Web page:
It was identified that facilitators need to be knowledgeable. The facilitation team for the Pilot is skilled, and offer a training session to parents (online) prior to the group starting to ensure parents are confident in their use of MS Teams, including break-out rooms. Printed manuals are delivered to those with less access to technology to enable them to complete exercises. While delivery remains small scale at the moment, there is a possibility of exploring the use of loaned devices if necessary. There are clearly issues of tech accessibility that will need to be addressed when the programme is rolled out further. It was also observed by facilitators that a smaller group seems to work better online. Seven parents in a group was successful; sixteen as originally envisaged might not be so good given the intensity of the content. It was felt a larger group might be hard to manage.
So far feedback has been overwhelmingly positive, a 100% retention rate speaking volumes in itself. Facilitators speak to each parent after each session. The Adolescent Duluth Abuse and Mutual Respect wheels, (adapted by Routt and Anderson from the Duluth Model wheels) in conjunction with a scaling exercise is used at the beginning and end, and locally used evaluation tools have also been brought into the mix.
Some verbatim comments from parents:
- Learnt not get too stressed and pick my battles
- Its ok to ask for help
- Parents recognised children were making choices, but before they were excusing it
- They were hiding behind diagnosis and it has changed their thinking
- Brilliant. Useful to know others are struggling and there is a support network
- Brilliant, was terrified of her boys, but while she is still apprehensive, she feels more in control and has greater courage
- Its ok to be angry, but not violent.
- Was feeling scared, but this has changed our thinking.
- Understand the children and self-better. More quality time and as a family. Very few meltdowns.
The presentation of this material will now hopefully lead to the possibility of more families receiving the help they need, while the staff working group are already looking at further areas to be addressed:
- How to better meet the needs of those with ASD diagnosis or other learning needs
- How to better access work with young people
- How to make it possible for families with limited tech access to be involved
- How to work with the police to develop a consistent response to C/APV across the authority
- How to continue to involve parents in the design and delivery of work such as this
“What makes programmes such as this work?” was a question we ended our discussion on. Awareness of the issues and confidence in the material and tech is a given, but beyond that? The consensus was that it comes down to relationships: relationships between parents and practitioners, the way they and their views and knowledge are valued, respected and developed; professional curiosity and a willingness for practitioners to not only support families but to respectfully challenge them; and the nurturing of an environment where parents are not patronised and told what to do, but are enabled to find new skills and confidence, and new understanding of the needs of their young people to move things forward and to maintain the changes that are achieved.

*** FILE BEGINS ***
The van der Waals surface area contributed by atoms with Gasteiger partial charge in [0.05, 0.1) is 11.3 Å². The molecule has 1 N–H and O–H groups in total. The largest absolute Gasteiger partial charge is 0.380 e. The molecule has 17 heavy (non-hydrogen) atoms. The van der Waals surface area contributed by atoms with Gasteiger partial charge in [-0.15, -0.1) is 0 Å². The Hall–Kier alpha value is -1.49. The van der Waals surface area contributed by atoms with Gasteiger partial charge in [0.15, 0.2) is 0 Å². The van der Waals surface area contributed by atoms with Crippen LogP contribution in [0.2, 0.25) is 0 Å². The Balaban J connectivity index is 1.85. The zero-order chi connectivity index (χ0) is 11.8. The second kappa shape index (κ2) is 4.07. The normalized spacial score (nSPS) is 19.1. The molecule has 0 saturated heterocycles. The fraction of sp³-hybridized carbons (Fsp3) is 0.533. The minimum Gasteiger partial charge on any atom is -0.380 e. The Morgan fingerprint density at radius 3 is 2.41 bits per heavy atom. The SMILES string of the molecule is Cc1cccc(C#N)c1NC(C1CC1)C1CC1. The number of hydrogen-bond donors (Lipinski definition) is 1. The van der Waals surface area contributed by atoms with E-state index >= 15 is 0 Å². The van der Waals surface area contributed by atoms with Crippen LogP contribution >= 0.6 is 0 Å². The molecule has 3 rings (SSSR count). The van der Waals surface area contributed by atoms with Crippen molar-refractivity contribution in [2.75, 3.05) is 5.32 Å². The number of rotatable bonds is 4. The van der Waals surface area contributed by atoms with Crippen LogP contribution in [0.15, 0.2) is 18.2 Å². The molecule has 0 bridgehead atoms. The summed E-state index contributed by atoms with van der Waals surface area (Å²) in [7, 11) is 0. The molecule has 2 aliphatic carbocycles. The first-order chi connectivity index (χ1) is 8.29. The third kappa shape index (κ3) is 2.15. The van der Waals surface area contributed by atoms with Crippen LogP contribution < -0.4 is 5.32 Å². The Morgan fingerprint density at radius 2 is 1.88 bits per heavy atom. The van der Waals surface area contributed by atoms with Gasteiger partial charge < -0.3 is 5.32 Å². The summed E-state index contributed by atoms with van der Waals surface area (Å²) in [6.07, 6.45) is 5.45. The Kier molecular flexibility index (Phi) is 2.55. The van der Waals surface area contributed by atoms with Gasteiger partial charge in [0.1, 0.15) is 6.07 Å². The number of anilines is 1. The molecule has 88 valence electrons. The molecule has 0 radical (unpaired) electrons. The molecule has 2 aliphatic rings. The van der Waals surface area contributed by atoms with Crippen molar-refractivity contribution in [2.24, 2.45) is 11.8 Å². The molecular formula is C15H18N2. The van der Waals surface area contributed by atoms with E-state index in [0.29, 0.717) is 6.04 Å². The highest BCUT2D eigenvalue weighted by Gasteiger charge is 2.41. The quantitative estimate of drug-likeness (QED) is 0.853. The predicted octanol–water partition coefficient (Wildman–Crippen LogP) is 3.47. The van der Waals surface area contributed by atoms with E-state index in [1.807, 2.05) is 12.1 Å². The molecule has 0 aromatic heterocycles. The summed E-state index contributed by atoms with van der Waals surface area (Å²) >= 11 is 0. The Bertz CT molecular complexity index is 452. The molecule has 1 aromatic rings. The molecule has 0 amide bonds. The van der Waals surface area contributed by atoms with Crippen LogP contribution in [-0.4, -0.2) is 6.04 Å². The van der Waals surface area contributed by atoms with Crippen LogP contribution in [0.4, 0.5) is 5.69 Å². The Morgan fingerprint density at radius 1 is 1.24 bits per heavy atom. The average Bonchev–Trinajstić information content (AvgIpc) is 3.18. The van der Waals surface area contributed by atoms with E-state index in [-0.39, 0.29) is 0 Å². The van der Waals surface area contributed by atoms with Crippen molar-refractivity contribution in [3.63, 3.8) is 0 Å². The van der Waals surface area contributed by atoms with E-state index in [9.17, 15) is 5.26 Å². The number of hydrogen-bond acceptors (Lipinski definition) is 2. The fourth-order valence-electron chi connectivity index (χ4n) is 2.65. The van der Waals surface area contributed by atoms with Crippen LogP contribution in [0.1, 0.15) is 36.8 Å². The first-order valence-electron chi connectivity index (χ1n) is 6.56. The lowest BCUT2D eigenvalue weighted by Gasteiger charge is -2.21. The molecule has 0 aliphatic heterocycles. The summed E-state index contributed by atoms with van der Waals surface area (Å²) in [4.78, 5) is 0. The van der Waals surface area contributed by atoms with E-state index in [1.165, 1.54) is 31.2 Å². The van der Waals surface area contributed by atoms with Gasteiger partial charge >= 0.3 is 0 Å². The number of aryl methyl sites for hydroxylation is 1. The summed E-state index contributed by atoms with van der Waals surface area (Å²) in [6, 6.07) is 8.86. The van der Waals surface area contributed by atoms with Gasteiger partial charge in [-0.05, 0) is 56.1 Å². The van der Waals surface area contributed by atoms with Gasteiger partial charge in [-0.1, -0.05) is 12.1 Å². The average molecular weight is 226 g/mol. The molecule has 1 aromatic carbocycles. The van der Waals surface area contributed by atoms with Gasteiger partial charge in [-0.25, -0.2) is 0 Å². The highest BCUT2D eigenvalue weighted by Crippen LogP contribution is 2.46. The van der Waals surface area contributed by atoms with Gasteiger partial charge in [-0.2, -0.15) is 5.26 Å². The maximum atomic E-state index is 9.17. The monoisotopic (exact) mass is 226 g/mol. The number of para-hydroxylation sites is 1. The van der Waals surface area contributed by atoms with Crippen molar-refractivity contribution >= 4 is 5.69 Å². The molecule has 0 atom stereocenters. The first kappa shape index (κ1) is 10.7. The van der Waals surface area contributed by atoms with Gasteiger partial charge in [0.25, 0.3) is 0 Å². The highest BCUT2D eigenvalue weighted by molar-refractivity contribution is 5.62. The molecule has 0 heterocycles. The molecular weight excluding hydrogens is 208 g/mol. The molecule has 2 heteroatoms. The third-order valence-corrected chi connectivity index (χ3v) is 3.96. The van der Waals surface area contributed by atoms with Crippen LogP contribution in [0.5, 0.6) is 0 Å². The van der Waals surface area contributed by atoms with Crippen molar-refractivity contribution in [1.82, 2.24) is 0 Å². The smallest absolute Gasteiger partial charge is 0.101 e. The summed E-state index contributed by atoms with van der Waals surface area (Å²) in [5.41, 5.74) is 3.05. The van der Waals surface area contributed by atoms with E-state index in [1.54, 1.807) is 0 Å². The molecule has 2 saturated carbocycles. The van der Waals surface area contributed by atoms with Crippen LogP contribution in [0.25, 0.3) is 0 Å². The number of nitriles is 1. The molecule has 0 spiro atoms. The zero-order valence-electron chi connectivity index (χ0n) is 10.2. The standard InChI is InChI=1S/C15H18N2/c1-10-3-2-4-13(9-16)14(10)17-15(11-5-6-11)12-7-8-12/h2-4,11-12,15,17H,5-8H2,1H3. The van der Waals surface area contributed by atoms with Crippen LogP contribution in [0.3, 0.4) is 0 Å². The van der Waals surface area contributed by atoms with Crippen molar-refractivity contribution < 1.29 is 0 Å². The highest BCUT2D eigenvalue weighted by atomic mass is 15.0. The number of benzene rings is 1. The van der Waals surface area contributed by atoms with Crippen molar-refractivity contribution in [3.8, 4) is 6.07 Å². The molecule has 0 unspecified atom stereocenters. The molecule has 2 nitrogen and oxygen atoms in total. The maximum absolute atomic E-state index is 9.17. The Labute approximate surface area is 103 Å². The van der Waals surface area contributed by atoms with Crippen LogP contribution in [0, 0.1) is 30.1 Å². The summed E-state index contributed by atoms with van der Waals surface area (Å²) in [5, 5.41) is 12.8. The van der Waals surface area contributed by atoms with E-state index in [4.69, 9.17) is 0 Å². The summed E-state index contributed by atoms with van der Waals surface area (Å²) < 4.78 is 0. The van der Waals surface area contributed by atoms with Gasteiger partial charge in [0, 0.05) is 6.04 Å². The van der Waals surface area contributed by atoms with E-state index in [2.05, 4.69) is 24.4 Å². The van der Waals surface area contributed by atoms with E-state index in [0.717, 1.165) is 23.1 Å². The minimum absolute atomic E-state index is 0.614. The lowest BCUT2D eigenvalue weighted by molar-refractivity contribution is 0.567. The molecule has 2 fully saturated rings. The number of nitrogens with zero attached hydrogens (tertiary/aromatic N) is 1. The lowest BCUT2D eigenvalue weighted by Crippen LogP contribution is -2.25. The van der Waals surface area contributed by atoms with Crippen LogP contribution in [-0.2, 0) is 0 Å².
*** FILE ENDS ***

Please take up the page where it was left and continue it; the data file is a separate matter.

Elaine would like to acknowledge the hard work and support of everyone in the working group and in particular, the focus group of parents, who were so critical in getting it off the starting blocks. Their input cannot be underestimated in bringing this programme to its current stage. We hope to adapt and fine-tune the programme, following evaluations from the parents who attended the Pilot and the staff: Erin, Sophie and Stephanie, who facilitated brilliantly. Thanks also to Emma who provided the session around the Teenage Brain and who formatted the parent manuals. We now have an action plan in place to progress this programme more widely within Kent.
Huge thanks to Elaine for the time involved in producing this post. Please do get in touch if you have anything you would like to share about work with families experiencing violence and abuse from their children, or indeed about your own experience. We all have so much to learn still about this issue, but together we can bring our knowledge and understanding to offer hope – to continue to restore safe and healthy relationships within families.